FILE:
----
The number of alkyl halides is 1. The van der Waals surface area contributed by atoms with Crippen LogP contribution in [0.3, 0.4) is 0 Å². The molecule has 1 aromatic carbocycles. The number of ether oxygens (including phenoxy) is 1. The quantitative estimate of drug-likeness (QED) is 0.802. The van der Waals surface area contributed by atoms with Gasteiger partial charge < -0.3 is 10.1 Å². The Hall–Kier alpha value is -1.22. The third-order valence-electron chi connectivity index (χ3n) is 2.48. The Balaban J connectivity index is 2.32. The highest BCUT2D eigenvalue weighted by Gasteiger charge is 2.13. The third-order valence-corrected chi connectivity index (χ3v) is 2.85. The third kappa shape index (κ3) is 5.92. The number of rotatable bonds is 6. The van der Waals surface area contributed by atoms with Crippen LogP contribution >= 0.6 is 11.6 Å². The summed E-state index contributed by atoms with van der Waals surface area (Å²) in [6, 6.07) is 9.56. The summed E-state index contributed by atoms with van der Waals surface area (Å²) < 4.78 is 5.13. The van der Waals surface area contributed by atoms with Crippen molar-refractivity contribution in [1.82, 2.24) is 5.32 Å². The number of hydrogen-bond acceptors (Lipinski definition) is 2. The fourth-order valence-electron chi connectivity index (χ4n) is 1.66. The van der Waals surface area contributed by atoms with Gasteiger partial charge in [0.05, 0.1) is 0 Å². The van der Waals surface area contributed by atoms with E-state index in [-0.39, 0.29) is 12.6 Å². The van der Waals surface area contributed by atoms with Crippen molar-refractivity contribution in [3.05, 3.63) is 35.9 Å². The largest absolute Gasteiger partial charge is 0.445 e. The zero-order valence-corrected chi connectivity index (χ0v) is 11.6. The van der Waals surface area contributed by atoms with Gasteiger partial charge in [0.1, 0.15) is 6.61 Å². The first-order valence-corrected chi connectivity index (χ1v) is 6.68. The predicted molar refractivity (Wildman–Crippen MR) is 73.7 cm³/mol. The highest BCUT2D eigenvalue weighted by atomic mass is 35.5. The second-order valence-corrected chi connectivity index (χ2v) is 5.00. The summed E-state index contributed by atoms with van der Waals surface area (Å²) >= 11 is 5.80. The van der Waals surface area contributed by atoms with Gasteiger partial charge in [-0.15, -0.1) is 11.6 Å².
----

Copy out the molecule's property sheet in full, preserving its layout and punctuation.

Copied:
The number of alkyl halides is 1. The van der Waals surface area contributed by atoms with Crippen LogP contribution in [0.3, 0.4) is 0 Å². The molecule has 1 aromatic carbocycles. The number of ether oxygens (including phenoxy) is 1. The quantitative estimate of drug-likeness (QED) is 0.802. The van der Waals surface area contributed by atoms with Gasteiger partial charge < -0.3 is 10.1 Å². The Hall–Kier alpha value is -1.22. The third-order valence-electron chi connectivity index (χ3n) is 2.48. The Balaban J connectivity index is 2.32. The highest BCUT2D eigenvalue weighted by Gasteiger charge is 2.13. The third-order valence-corrected chi connectivity index (χ3v) is 2.85. The third kappa shape index (κ3) is 5.92. The number of rotatable bonds is 6. The van der Waals surface area contributed by atoms with Crippen LogP contribution >= 0.6 is 11.6 Å². The summed E-state index contributed by atoms with van der Waals surface area (Å²) in [6, 6.07) is 9.56. The summed E-state index contributed by atoms with van der Waals surface area (Å²) < 4.78 is 5.13. The van der Waals surface area contributed by atoms with Crippen molar-refractivity contribution in [1.82, 2.24) is 5.32 Å². The number of hydrogen-bond acceptors (Lipinski definition) is 2. The fourth-order valence-electron chi connectivity index (χ4n) is 1.66. The van der Waals surface area contributed by atoms with Gasteiger partial charge in [0.05, 0.1) is 0 Å². The van der Waals surface area contributed by atoms with E-state index in [-0.39, 0.29) is 12.6 Å². The van der Waals surface area contributed by atoms with Crippen molar-refractivity contribution in [3.05, 3.63) is 35.9 Å². The largest absolute Gasteiger partial charge is 0.445 e. The zero-order valence-corrected chi connectivity index (χ0v) is 11.6. The van der Waals surface area contributed by atoms with Gasteiger partial charge in [0.1, 0.15) is 6.61 Å². The first-order valence-corrected chi connectivity index (χ1v) is 6.68. The predicted molar refractivity (Wildman–Crippen MR) is 73.7 cm³/mol. The highest BCUT2D eigenvalue weighted by atomic mass is 35.5. The second-order valence-corrected chi connectivity index (χ2v) is 5.00. The summed E-state index contributed by atoms with van der Waals surface area (Å²) >= 11 is 5.80. The van der Waals surface area contributed by atoms with Gasteiger partial charge in [-0.15, -0.1) is 11.6 Å².